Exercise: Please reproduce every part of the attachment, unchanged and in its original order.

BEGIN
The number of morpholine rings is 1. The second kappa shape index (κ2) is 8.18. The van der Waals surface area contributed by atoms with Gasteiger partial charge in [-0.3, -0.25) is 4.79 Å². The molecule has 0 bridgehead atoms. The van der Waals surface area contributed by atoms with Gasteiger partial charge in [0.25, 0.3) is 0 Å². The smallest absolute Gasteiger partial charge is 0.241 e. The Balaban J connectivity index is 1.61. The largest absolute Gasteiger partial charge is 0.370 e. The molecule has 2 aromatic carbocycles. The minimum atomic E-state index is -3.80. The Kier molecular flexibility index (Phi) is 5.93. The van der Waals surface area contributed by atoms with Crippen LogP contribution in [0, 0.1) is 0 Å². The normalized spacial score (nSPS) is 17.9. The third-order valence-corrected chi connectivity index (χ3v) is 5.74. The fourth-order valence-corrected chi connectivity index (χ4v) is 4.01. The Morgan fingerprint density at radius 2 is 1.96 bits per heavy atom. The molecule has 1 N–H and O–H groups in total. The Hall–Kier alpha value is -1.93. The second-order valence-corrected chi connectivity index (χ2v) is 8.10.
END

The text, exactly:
The number of morpholine rings is 1. The second kappa shape index (κ2) is 8.18. The van der Waals surface area contributed by atoms with Gasteiger partial charge in [-0.3, -0.25) is 4.79 Å². The molecule has 0 bridgehead atoms. The van der Waals surface area contributed by atoms with Gasteiger partial charge in [0.25, 0.3) is 0 Å². The smallest absolute Gasteiger partial charge is 0.241 e. The Balaban J connectivity index is 1.61. The largest absolute Gasteiger partial charge is 0.370 e. The molecule has 2 aromatic carbocycles. The minimum atomic E-state index is -3.80. The Kier molecular flexibility index (Phi) is 5.93. The van der Waals surface area contributed by atoms with Crippen LogP contribution in [0, 0.1) is 0 Å². The normalized spacial score (nSPS) is 17.9. The third-order valence-corrected chi connectivity index (χ3v) is 5.74. The fourth-order valence-corrected chi connectivity index (χ4v) is 4.01. The Morgan fingerprint density at radius 2 is 1.96 bits per heavy atom. The molecule has 1 N–H and O–H groups in total. The Hall–Kier alpha value is -1.93. The second-order valence-corrected chi connectivity index (χ2v) is 8.10.